Saturday, August 31, 2013

SS's first fall extracurricular activity.

Let's face it, we do not have an illustrious parenting record. It started in China when SS toppled over from bed and almost hit the night stand. What did Super Mama do? I took a picture because she was wearing a  T-shirt emblazoned with I Do My Own Stunts. I also managed to catch her with my free hand, but understand the judging. We have lost count of our less than stellar moments because there have been so many. There's the one where SS slipped into P's sneakers, tried to walk, then almost did a face plant.  Again, I took a picture then caught her with my free hand.  At barely two years old we took SS to El Yunque (rain forest in Puerto Rico), where Abuela was convinced that SS would be abducted by aliens (actually a South American kidnap ring that sold at least one child in SA), or taken from our protective arms by the Chupacabra and eaten. We were not done in PR. In Maui we managed to vex Grandpa when we decided to visit the Nakalele Blowhole with a three year old SS. That after grandpa told us someone had been sucked into the hole to his death just two weeks earlier. We boldly proceeded to take a picture of our tiny daughter in front of said death hole, because it would look awesome on our customized calendar.  Sad to say that the mildest of our parenting transgressions has been taking SS on her first Seadoo ride on the Colorado River, at some not so safe speeds when she had five chin stitches.

Since our daughter hasn't been placed in enough danger, yesterday SS started six weeks of archery lessons.  I am rather biased because I took archery for a semester in grad school. My first experience was at the only summer part time camp I attended as a child. Swimming was the focus and I sucked big time.  Then on my first archery attempt I hit a bulls eye, it was wonderful. It was equally rewarding in grad school. And like SS did yesterday, I learned some interesting things about myself in my first archery lesson.  

SS being six was very excited about her first class. Also being six she had certain expectations that fell flat.  In SS's world she would be handed a bow and arrows (that she's never handled), and then go on her merry way to shoot.  In the real world she had to undergo thirty minutes of safety instructions. SS is not the listen and wait type, let alone be told that she is not perfect. 

Ready to take her first archery lesson.  

There were only three students in the beginners class.  

In my college class I learned that regarding archery I am left side and eye dominant.  We were amused to learn that our left handed daughter is right eye and arm dominant. SS is looking through a piece of construction paper to the target to determine her eye dominance.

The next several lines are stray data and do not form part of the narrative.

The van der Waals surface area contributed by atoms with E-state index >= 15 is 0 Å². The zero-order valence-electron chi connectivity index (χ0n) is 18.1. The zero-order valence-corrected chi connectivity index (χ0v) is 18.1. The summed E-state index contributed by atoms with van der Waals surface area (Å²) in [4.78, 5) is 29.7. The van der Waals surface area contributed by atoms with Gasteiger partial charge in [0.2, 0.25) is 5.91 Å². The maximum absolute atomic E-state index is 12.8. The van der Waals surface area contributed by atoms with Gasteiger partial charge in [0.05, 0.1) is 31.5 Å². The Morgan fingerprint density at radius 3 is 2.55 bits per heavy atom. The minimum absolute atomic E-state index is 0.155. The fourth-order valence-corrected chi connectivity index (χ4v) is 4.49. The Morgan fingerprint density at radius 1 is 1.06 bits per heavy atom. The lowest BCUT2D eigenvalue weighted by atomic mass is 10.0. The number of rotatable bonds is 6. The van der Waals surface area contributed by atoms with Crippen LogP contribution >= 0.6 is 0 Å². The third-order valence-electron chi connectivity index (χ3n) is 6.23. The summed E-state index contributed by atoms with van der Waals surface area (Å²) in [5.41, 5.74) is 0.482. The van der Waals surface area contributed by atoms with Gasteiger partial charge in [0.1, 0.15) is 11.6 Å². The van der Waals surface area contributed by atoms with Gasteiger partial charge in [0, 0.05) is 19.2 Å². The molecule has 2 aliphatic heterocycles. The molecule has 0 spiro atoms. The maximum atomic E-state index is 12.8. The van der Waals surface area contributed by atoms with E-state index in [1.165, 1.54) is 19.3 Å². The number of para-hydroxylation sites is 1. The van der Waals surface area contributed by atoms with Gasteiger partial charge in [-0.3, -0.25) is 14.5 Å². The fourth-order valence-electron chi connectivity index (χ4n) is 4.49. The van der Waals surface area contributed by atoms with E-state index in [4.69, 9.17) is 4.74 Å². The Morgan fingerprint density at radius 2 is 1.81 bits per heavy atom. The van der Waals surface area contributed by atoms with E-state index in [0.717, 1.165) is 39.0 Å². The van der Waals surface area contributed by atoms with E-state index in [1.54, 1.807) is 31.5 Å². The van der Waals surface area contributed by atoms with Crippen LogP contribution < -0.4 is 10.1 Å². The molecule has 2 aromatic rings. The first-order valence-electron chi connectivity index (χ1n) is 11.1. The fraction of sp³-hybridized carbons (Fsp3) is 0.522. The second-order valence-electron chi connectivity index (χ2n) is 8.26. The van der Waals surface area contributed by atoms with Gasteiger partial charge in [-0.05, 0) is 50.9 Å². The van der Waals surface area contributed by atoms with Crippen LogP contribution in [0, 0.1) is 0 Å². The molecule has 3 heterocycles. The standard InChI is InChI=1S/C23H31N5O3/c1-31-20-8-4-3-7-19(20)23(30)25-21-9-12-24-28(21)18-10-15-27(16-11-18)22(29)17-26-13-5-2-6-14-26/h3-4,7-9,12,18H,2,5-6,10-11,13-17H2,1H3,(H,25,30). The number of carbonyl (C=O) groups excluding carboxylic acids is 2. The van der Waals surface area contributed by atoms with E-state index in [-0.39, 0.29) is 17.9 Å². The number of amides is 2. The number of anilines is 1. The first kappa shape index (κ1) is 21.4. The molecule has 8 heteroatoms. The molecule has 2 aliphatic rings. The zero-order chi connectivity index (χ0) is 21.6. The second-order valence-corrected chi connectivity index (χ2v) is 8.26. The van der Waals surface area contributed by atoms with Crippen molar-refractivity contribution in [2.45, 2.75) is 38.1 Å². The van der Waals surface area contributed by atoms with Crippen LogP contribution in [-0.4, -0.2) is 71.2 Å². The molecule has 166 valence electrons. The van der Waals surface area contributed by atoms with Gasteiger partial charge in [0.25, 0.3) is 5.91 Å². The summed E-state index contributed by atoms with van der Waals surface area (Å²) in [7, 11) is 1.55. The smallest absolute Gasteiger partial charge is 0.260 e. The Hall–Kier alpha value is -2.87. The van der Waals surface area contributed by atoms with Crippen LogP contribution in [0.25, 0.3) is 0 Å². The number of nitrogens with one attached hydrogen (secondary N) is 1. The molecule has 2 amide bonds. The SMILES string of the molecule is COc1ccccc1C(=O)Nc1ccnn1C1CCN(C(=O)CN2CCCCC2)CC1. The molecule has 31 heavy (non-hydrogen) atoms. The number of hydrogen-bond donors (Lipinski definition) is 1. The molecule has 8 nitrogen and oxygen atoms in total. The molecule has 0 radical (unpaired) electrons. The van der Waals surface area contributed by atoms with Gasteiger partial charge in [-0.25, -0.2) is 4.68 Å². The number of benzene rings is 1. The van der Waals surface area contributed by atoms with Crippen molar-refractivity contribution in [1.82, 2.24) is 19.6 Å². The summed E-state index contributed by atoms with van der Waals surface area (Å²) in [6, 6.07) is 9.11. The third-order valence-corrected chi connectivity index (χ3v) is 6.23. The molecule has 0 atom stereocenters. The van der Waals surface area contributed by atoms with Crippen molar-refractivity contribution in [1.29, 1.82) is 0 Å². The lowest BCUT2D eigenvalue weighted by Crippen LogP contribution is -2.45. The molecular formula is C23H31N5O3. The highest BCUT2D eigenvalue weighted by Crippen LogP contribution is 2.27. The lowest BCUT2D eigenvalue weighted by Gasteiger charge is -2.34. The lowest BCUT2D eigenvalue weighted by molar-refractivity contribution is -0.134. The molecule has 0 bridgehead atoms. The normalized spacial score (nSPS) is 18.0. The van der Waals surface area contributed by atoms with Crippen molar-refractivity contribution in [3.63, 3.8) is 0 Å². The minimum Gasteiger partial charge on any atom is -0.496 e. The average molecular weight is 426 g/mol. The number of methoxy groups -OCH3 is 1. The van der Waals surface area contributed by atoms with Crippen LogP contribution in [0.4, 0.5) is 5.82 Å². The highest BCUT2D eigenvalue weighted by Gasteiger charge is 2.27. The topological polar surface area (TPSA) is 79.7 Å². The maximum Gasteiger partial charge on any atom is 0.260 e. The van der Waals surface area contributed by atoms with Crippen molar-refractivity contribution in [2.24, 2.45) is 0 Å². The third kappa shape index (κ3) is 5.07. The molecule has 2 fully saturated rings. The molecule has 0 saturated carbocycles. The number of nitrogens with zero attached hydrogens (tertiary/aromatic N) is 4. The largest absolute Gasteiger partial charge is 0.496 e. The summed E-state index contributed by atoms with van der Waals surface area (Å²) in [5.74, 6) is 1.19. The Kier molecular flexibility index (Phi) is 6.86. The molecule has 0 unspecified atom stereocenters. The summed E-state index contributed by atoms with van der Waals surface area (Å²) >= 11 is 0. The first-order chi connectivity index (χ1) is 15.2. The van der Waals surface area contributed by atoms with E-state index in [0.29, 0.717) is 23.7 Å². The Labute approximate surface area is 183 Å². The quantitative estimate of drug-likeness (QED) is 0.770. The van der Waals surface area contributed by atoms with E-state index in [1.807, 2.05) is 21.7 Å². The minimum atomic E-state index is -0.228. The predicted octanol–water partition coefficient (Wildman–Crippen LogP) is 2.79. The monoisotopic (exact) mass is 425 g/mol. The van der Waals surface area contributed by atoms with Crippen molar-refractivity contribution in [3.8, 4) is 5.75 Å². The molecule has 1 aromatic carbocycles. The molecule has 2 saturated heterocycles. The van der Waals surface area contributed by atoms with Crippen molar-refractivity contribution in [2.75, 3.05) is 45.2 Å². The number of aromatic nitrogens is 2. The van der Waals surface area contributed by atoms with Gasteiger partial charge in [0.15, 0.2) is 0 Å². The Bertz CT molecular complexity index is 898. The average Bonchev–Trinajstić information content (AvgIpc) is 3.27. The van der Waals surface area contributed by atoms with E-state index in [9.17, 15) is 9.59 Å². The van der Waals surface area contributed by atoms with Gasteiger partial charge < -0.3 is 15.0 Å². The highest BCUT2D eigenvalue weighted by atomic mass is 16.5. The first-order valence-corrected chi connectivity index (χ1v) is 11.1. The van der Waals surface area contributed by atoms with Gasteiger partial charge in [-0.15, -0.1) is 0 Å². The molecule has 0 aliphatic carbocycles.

More instruction about how she is to stand and carry her body.

SS is not one for taking direction and this is the least teed off picture during that half hour instruction.

Fully aware that a little knowledge is dangerous I remained behind the camera and let the coach do his thing. P just got in there and became coach P much to my amusement.

You want me to do what?  SS was not happy to have to practice with a silly rope before getting her bow.

P is sexy and he knows it, and was dropping it like it's hot.  

Coach's wife fitting SS's arm piece.

Our little girl with a quiver full, hah.

Her bow seems way too big, but the coaches have two grandchildren in the sport, so we backed down with unsolicited advice.  Their grandson started archery at 18 months and won a tournament at two years old.  In contrast, their granddaughter did not get the hang of a bow and arrow until she was eight.  They had three much smaller bows and we thought SS would get one, but they are the pros and we are going to shut up, sit down and listen.

SS's first shot, her arrows have orange bottoms.

Now SS is happy about the torture we have imposed upon her tiny self.

It's really nice that there were only three kids in the beginners class because SS received a lot of attention given her small size, lack of dexterity and inexperience. It is no secret that we are worried about SS's development lags and archery depends on fine motor skills.  As usual SS is the smallest in her class but this will also be a life long issue for her.  Our goal now is to try different activities and hopefully find a good fit for SS. She still contends that football and basketball are her bliss, but that is not going to happen any time soon. 

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